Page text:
By exchanging real-time data with Waze, Montreal wants to improve traffic on its automotive network.
According to Radio-Canada, the City of Montreal has entered into a zero-cost agreement with the Waze app as part of a collaborative program between the Google division and major cities.
On the one hand, Montreal will transmit to Waze the compiled data of the cameras, sensors and radars installed on its network, in addition to information related to calendar events and planned construction sites on its roads. On the other hand, Waze will transmit the data provided by the 103,000 Montreal users who will be sent to the Montreal Urban Mobility Management Center, where city employees control hundreds of traffic signals.
The objective of this two-way communication in real time is of course to better manage the traffic on the road network of the metropolis, thereby reducing the risk of automobile congestion.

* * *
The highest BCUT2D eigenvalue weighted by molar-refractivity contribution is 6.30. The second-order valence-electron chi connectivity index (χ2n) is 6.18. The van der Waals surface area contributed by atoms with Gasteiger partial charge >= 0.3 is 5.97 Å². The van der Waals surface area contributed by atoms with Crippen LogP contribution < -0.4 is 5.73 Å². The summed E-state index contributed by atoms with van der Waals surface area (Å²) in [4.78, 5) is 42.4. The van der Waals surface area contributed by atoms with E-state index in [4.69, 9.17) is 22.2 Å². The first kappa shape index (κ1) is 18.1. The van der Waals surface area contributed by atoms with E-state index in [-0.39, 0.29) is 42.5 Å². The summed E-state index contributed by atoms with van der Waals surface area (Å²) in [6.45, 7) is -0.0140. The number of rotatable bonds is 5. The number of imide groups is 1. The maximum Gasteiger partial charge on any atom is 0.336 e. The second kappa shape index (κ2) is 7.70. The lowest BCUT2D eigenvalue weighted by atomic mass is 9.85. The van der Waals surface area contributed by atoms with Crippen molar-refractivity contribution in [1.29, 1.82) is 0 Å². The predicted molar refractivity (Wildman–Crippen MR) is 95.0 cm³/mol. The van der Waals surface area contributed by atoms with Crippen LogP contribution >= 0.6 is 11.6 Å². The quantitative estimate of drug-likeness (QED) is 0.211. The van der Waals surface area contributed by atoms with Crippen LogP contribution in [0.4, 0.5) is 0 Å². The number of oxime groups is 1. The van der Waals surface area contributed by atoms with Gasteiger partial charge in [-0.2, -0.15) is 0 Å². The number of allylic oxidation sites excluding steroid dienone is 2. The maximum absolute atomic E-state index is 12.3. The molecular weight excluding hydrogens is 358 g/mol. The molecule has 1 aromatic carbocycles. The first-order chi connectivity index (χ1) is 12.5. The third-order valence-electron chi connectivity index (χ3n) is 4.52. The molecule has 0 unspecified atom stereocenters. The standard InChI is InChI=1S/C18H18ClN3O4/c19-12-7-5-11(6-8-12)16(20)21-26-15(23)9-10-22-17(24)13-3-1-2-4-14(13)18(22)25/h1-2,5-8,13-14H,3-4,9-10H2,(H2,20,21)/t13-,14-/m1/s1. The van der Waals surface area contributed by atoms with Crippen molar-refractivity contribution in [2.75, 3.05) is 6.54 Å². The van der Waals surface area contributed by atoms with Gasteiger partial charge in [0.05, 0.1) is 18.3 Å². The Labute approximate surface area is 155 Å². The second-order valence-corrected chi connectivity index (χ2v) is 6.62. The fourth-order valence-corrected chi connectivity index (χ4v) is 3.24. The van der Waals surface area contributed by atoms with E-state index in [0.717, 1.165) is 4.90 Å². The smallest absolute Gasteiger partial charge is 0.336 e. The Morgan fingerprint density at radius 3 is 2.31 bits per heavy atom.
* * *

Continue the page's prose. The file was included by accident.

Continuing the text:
Waze users will be better informed about traffic conditions in Montreal, and the city will be able to react more quickly to traffic disruptions, accidents, or potholes.
According to the city’s executive vice-president, Harout Chitilian, Montreal is the first city in Canada to share its data with the Google subsidiary. Note that this is a pilot project, with a duration of 2 years, which currently concerns only the Ville-Marie borough.
The city also announced that it will make modifications to the 32 sensors installed at the foot of its traffic lights, which already collect data related to traffic conditions. These will now detect the Bluetooth signal emanating from nearby Waze motorist telephones. An identifier will then be assigned to the detected device, thus enabling the collection of data of the driver’s journey in an encrypted and anonymous way.
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